There is no forum dedicated to rendering APIs like Vulkan, so I'm posting here. An Intel GPU was having issues executing our GLSL shaders. I've attached a RenderDoc capture to demonstrate the problem. An environment-lit sphere has texture, as well as one that has directional light. A wireframe-like artifact can be seen on it. Looks like the shading is wrong on the triangle edges. This problem appears only on the expensive paths of the shader where there are many instructions to execute. Not on runs where there is no shadow mapping or no other texturing. The problem disappears when I lower the number of texture fetches. Also lowering the size of a constant array containing precomputed blue noise seemed to help. I don't think we do anything extraordinary in our shaders. Just the usual stuff - environment lighting, direct lighting, shadow mapping, normal mapping and so on. It is worth noting that we mainly run this on nVidias without any problems and we can't just simplify the code to run on Intel's. We need to preserve the quality of the shading.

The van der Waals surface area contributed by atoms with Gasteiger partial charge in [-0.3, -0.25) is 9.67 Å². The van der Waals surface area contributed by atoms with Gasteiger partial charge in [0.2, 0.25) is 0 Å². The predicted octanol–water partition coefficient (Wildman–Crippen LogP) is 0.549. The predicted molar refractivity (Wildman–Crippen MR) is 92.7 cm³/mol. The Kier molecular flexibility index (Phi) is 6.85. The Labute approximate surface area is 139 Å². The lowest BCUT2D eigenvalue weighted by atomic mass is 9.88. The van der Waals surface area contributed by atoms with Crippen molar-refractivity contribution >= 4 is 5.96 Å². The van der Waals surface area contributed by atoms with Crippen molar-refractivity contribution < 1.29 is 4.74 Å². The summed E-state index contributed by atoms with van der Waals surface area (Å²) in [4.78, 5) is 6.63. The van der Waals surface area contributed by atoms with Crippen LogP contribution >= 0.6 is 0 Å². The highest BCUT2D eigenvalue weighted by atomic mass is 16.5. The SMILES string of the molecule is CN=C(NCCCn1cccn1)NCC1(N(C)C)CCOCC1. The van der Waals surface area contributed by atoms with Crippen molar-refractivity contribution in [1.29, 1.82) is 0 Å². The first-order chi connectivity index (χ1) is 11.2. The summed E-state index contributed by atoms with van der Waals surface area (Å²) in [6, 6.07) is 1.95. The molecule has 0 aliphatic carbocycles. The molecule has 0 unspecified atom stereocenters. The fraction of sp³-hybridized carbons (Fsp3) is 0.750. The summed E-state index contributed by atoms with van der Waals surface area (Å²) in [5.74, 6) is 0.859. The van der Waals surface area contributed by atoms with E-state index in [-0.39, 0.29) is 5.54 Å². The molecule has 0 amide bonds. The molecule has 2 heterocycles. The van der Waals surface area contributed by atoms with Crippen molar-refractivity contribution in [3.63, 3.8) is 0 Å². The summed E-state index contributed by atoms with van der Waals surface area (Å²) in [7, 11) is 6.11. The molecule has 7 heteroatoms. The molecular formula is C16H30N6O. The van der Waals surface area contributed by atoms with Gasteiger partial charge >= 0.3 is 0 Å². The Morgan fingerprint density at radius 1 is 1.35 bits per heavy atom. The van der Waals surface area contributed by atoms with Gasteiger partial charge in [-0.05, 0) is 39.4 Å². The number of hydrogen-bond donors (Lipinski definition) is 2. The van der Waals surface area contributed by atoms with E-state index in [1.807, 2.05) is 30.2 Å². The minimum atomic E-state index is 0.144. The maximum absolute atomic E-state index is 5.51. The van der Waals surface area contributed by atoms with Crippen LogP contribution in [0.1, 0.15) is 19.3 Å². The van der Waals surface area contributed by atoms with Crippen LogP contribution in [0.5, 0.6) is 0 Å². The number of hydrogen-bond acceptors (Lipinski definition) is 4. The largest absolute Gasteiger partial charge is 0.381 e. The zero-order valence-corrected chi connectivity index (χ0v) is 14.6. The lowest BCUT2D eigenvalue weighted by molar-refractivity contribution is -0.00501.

This is a problem I don't know how to solve. When we exceed some SPIR-V size limit, where should I look? No information was provided by validation layers.
The pixel can be inspected to prove that it is not a bug in our code, for example, 195,81. It has a color value of 0.37,0.37,0.14. Pixel 195,82 is below it. There are incorrect values (darker than they should be) of 0.27,0.28,0.13. If I click the Debug button on this wrong pixel, the final outdoor register displays 0.368, 0.374, and 0.146. Therefore, the values are very close to the "right" ones. Where did the difference come from, I have no idea.
My driver version is 220.127.116.111 but it was the same also on a much older driver.
I would appreciate any advice you could provide,